As the post yesterday might have told you, I’ve been looking at third basemen recently. I’ve discovered a few things that I find interesting. You probably already know that there are less of them in the Hall of Fame than any other position (10 or 11 depending on where you put Paul Molitor). In 1924 Fred Lindstrom made his Major League debut. In 1943, George Kell made his. So? Well, no third baseman who began his career between those two dates is a Hall of Famer. Not a single one. That’s a 20 year gap. There’s no comparable gap at any other position. Were the third basemen of the era really that weak or did something else happen to change the nature of the position? It is, as you might suspect, a combination of things. All of which brings me to Harlond Clift.
Clift was from Oklahoma and arrived in the majors in 1934. He was a good enough player, but he had two strikes against him when he arrived: he played for the St. Louis Browns, and believe it or don’t he hit for power. The Browns were an awful team that ended the 1934 season in 6th place then went south, next getting back to 6th in 1940. In 1941 they made a run that put them in the first division, then slid back in 1942. In ’43 Clift developed mumps, saw it worsen, got traded to Washington, which did well in 1943, but his illness restricted Clift to eight games. In 1944 they were dead last with Clift playing in only 31 games. He closed out his career in 1945 by helping the Senators to a second place finish, the highest his team ever stood when a season ended. The mumps, and injuries, derailed his career and he was through by age 32. He died in 1992.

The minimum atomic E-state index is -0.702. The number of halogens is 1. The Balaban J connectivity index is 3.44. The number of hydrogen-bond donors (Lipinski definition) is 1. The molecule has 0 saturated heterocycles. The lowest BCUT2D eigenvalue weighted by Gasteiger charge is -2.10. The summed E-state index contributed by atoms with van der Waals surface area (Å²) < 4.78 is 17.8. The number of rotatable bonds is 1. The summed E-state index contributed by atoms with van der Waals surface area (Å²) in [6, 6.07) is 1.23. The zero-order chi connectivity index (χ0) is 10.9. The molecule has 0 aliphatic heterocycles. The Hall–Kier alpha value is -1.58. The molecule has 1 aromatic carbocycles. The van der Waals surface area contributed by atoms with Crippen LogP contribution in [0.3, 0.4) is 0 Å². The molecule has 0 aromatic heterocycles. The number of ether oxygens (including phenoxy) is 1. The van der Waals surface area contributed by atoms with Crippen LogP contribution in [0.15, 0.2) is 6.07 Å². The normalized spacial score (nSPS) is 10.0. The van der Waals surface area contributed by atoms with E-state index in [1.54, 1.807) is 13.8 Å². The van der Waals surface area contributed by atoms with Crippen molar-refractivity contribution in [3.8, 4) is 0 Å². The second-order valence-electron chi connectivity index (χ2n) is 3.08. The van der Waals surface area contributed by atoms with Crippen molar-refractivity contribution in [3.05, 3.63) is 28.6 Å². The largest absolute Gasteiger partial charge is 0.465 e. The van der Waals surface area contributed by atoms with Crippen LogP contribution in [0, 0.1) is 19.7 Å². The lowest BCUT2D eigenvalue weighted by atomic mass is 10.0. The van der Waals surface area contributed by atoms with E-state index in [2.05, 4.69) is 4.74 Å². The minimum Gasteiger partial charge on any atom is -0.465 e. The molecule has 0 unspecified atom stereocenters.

For his career his home run totals are as follows: 14, 11, 20, 29, 34, 15, 20, 17, 7, 3, 3, 8 for a total of 178. OK, you say, not bad, but nothing special for the era. Agreed, except in one way they are special. Here’s the highest total of home runs in the American League for the same period (1934-1941, Clift’s productive years) by any third baseman not named Clift: 16 (Higgins), 23 (Higgins), 14 (Hale), 10 (Lewis), 26 (Keltner), 14 (Rolfe and Tabor), 21 (Tabor), and 23 (Keltner). For the period, Clift is the only consistent power threat at third base. Others will have short periods where they will challenge him, but not will be there year after year. Ultimately none of them will surpass him in total home runs.
What Clift did was to demonstrate that third base was not just a fielding position where if you hit for a decent average you were elite. He showed it could be a year-to-year power position. In that he is a precursor to the change at third base that allowed, in the 1950s, for a new kind of third baseman, one who hit for great power. He is the godfather of players like Bob Elliott, the first third baseman to win an MVP award. As you might guess, third base is the last fielding position to have an MVP awarded. Al Rosen, Eddie Mathews, and Mike Schmidt, power hitting third basemen who could win MVPs, home run titles, and lead their teams to pennants are his linear descendents.
I’m not suggesting Clift is a Hall of Fame caliber player. I am suggesting he is the prototype of a new kind of player at his position. We ought to tip our cap to his memory when we watch the new generation of third basemen we see play today.